5. James is investigating one of Trump’s strongest allies: the NRA

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Trump considers the National Rifle Association (NRA) to be a major ally, and he is hoping that his NRA support will be one of the things that gets him reelected in 2020. But James, on the other hand, has been a thorn in the side of the NRA, promising to investigate its tax-exempt status. And in late April, she opened an investigation of the NRA’s finances.


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Trump begs Louisiana for a ‘big win’ after his last-minute rally in Kentucky backfired

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At his last-ditch rally in Louisiana to help the struggling gubernatorial candidacy of GOP businessman Eddie Rispone, President Donald Trump boasted — incorrectly — that his rally in Kentucky narrowed the gap for Gov. Matt Bevin, who lost the race, by 19 points. He then begged voters to give Rispone a "big win."

"We elected everybody," said Trump. "The governor got brought up, in a few short days, 19 points. I went, we made a speech, the whole ticket was there, everybody won big. Governor's a really good guy. But 19 points is a big thing, and he lost by just a few thousand votes. And the headlines next day, Trump took a loss — I lifted him up a lot. But Trump took a loss. So you gotta give me a big win, please, okay? Okay?"

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Roger Stone’s health in question as prosecutors have him ‘dead to rights’: NBC reporter

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Jurors deciding the fate of longtime Donald Trump political advisor Roger Stone did not reach a verdict during their deliberations on Thursday and will reconvene on Friday morning.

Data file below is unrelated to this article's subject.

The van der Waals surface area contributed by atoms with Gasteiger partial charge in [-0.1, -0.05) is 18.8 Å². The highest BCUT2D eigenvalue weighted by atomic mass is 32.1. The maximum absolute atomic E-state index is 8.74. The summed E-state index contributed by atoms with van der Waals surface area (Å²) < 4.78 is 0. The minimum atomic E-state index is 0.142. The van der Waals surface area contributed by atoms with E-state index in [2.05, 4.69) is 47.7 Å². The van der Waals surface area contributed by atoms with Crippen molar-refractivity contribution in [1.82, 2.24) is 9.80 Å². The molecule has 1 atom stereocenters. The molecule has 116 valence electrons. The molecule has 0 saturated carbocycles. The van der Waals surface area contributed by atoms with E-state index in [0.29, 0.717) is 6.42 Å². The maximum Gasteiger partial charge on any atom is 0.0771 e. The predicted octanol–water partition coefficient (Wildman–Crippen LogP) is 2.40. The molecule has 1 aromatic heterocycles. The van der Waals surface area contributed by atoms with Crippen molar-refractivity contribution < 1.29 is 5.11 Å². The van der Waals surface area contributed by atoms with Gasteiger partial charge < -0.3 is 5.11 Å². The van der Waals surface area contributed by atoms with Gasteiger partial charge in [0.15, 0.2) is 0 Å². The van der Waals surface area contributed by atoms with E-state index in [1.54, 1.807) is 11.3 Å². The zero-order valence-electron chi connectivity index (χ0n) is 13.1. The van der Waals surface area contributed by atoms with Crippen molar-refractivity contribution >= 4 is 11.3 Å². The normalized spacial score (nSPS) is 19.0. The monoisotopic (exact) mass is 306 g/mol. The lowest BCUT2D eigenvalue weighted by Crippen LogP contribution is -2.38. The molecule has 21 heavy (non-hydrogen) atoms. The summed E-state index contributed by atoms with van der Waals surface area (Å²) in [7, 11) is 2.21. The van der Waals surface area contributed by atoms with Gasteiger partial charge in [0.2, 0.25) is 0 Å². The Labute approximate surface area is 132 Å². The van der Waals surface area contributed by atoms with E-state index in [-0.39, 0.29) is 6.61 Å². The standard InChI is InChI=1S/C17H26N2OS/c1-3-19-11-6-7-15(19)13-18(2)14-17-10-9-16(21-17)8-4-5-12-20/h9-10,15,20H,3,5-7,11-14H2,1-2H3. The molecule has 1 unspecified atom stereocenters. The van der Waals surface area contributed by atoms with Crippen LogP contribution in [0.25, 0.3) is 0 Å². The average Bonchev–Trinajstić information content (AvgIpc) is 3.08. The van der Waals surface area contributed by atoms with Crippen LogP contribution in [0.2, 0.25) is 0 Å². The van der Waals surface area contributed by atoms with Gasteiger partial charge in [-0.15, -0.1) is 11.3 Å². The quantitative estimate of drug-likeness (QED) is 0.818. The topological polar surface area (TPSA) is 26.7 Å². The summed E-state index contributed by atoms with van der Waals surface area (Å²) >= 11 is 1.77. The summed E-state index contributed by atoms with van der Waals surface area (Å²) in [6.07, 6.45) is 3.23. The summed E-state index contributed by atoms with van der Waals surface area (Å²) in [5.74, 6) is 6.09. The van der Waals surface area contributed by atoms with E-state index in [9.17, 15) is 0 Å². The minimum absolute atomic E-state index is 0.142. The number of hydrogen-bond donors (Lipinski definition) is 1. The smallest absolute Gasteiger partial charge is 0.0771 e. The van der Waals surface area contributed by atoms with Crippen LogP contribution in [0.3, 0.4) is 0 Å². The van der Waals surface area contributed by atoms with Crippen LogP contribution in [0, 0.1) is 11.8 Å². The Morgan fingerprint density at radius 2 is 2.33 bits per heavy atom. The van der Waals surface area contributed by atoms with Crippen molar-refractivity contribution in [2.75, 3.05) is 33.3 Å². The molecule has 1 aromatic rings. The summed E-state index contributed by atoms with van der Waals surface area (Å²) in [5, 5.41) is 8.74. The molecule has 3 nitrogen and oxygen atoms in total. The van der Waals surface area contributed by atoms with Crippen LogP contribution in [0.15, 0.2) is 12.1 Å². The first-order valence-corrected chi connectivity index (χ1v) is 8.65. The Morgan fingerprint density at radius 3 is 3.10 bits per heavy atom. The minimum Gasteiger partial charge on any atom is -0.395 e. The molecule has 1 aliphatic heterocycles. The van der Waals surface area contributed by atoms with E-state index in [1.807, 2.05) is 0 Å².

But there were fascinating details from the courtroom revealed by NBC News correspondent Ken Dilanian.

"What about Roger Stone, does he look like he’s about to burn here?" MSNBC anchor Chris Matthews asked. "Does he look like he’s going down?"

"He does," Dilanian replied.

"And also, physically, he doesn't look well at this trial. He’s walking around the courthouse kind of unaccompanied, shambling around," he continued. "He doesn't look like a happy warrior, which is usually his persona."

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WATCH LIVE: Trump holds campaign rally to shore up GOP support in Louisiana

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One day after the first televised impeachment hearing, President Donald Trump traveled to Louisiana for a campaign rally.

The rally is being held at the CenturyLink Center in Bossier City, which has a 14,000 seat capacity.

On Saturday, November 16th, voters will travel to the pools to choose between Governor John Bel Edwards (D-LA) and Trump's pick, Republican businessman Eddie Rispone.

Watch: